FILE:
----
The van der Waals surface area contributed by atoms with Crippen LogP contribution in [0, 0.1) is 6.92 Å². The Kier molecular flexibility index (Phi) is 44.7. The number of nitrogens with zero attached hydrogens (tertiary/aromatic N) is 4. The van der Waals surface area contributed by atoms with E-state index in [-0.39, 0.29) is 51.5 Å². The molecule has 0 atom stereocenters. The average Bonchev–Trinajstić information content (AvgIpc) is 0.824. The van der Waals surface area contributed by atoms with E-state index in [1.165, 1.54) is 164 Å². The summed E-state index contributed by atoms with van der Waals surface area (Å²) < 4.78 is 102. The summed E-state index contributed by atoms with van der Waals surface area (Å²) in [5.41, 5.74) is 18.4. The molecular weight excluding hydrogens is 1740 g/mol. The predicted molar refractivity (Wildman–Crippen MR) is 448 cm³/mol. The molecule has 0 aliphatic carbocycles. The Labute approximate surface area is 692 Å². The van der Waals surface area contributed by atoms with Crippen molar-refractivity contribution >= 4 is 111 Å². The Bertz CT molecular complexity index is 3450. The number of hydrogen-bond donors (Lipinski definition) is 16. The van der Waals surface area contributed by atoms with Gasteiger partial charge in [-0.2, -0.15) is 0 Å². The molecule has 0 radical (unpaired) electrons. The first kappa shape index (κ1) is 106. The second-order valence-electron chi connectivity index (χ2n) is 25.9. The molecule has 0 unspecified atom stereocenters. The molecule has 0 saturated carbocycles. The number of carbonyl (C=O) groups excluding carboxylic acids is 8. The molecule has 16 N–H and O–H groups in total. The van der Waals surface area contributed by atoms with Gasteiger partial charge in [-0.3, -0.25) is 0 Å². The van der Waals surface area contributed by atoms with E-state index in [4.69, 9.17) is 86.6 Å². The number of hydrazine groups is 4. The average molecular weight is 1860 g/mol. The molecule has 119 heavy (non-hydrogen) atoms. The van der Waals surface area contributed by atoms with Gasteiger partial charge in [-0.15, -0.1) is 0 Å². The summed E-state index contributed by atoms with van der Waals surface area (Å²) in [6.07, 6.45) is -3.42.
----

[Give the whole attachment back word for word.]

The van der Waals surface area contributed by atoms with Crippen LogP contribution in [0, 0.1) is 6.92 Å². The Kier molecular flexibility index (Phi) is 44.7. The number of nitrogens with zero attached hydrogens (tertiary/aromatic N) is 4. The van der Waals surface area contributed by atoms with E-state index in [-0.39, 0.29) is 51.5 Å². The molecule has 0 atom stereocenters. The average Bonchev–Trinajstić information content (AvgIpc) is 0.824. The van der Waals surface area contributed by atoms with E-state index in [1.165, 1.54) is 164 Å². The summed E-state index contributed by atoms with van der Waals surface area (Å²) < 4.78 is 102. The summed E-state index contributed by atoms with van der Waals surface area (Å²) in [5.41, 5.74) is 18.4. The molecular weight excluding hydrogens is 1740 g/mol. The predicted molar refractivity (Wildman–Crippen MR) is 448 cm³/mol. The molecule has 0 aliphatic carbocycles. The Labute approximate surface area is 692 Å². The van der Waals surface area contributed by atoms with Crippen molar-refractivity contribution >= 4 is 111 Å². The Bertz CT molecular complexity index is 3450. The number of hydrogen-bond donors (Lipinski definition) is 16. The van der Waals surface area contributed by atoms with Gasteiger partial charge in [-0.2, -0.15) is 0 Å². The molecule has 0 radical (unpaired) electrons. The first kappa shape index (κ1) is 106. The second-order valence-electron chi connectivity index (χ2n) is 25.9. The molecule has 0 unspecified atom stereocenters. The molecule has 0 saturated carbocycles. The number of carbonyl (C=O) groups excluding carboxylic acids is 8. The molecule has 16 N–H and O–H groups in total. The van der Waals surface area contributed by atoms with Gasteiger partial charge in [-0.3, -0.25) is 0 Å². The van der Waals surface area contributed by atoms with E-state index in [4.69, 9.17) is 86.6 Å². The number of hydrazine groups is 4. The average molecular weight is 1860 g/mol. The molecule has 119 heavy (non-hydrogen) atoms. The van der Waals surface area contributed by atoms with Gasteiger partial charge in [-0.15, -0.1) is 0 Å². The summed E-state index contributed by atoms with van der Waals surface area (Å²) in [6.07, 6.45) is -3.42.